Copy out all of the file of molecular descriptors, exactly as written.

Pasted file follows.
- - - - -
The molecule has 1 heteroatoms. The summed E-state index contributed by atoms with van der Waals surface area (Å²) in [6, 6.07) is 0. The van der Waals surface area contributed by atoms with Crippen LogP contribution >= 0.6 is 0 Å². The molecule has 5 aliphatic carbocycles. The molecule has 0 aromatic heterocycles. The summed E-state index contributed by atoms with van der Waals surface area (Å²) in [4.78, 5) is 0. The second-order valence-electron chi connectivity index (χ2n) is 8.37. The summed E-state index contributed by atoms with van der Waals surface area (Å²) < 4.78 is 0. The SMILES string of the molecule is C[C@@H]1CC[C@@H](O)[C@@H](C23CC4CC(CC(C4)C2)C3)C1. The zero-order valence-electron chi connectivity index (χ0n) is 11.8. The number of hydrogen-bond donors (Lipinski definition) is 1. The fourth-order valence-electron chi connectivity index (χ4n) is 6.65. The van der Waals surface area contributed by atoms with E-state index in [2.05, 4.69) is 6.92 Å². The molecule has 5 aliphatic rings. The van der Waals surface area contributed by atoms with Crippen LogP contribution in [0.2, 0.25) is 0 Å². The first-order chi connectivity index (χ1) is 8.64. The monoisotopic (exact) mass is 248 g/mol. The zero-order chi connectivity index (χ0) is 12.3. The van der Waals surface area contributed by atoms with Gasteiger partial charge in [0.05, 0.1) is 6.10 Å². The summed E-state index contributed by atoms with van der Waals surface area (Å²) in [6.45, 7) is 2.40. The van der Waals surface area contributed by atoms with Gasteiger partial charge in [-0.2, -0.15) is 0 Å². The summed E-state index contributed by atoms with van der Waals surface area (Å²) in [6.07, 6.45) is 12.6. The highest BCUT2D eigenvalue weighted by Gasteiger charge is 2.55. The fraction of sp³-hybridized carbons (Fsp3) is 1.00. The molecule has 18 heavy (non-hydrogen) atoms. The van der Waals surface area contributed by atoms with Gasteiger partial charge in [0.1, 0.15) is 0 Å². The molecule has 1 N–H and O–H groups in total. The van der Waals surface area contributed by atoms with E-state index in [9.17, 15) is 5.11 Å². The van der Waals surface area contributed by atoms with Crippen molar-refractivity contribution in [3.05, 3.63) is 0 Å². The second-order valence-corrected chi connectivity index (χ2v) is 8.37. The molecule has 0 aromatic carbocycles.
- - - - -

The molecule has 1 heteroatoms. The summed E-state index contributed by atoms with van der Waals surface area (Å²) in [6, 6.07) is 0. The van der Waals surface area contributed by atoms with Crippen LogP contribution >= 0.6 is 0 Å². The molecule has 5 aliphatic carbocycles. The molecule has 0 aromatic heterocycles. The summed E-state index contributed by atoms with van der Waals surface area (Å²) in [4.78, 5) is 0. The second-order valence-electron chi connectivity index (χ2n) is 8.37. The summed E-state index contributed by atoms with van der Waals surface area (Å²) < 4.78 is 0. The SMILES string of the molecule is C[C@@H]1CC[C@@H](O)[C@@H](C23CC4CC(CC(C4)C2)C3)C1. The zero-order valence-electron chi connectivity index (χ0n) is 11.8. The number of hydrogen-bond donors (Lipinski definition) is 1. The fourth-order valence-electron chi connectivity index (χ4n) is 6.65. The van der Waals surface area contributed by atoms with E-state index in [2.05, 4.69) is 6.92 Å². The molecule has 5 aliphatic rings. The van der Waals surface area contributed by atoms with Crippen LogP contribution in [0.2, 0.25) is 0 Å². The first-order chi connectivity index (χ1) is 8.64. The monoisotopic (exact) mass is 248 g/mol. The zero-order chi connectivity index (χ0) is 12.3. The van der Waals surface area contributed by atoms with Gasteiger partial charge in [0.05, 0.1) is 6.10 Å². The summed E-state index contributed by atoms with van der Waals surface area (Å²) in [6.45, 7) is 2.40. The van der Waals surface area contributed by atoms with Gasteiger partial charge in [-0.2, -0.15) is 0 Å². The summed E-state index contributed by atoms with van der Waals surface area (Å²) in [6.07, 6.45) is 12.6. The highest BCUT2D eigenvalue weighted by Gasteiger charge is 2.55. The fraction of sp³-hybridized carbons (Fsp3) is 1.00. The molecule has 18 heavy (non-hydrogen) atoms. The van der Waals surface area contributed by atoms with Gasteiger partial charge in [0.1, 0.15) is 0 Å². The molecule has 1 N–H and O–H groups in total. The van der Waals surface area contributed by atoms with E-state index in [9.17, 15) is 5.11 Å². The van der Waals surface area contributed by atoms with Crippen molar-refractivity contribution in [3.05, 3.63) is 0 Å². The second-order valence-corrected chi connectivity index (χ2v) is 8.37. The molecule has 0 aromatic carbocycles.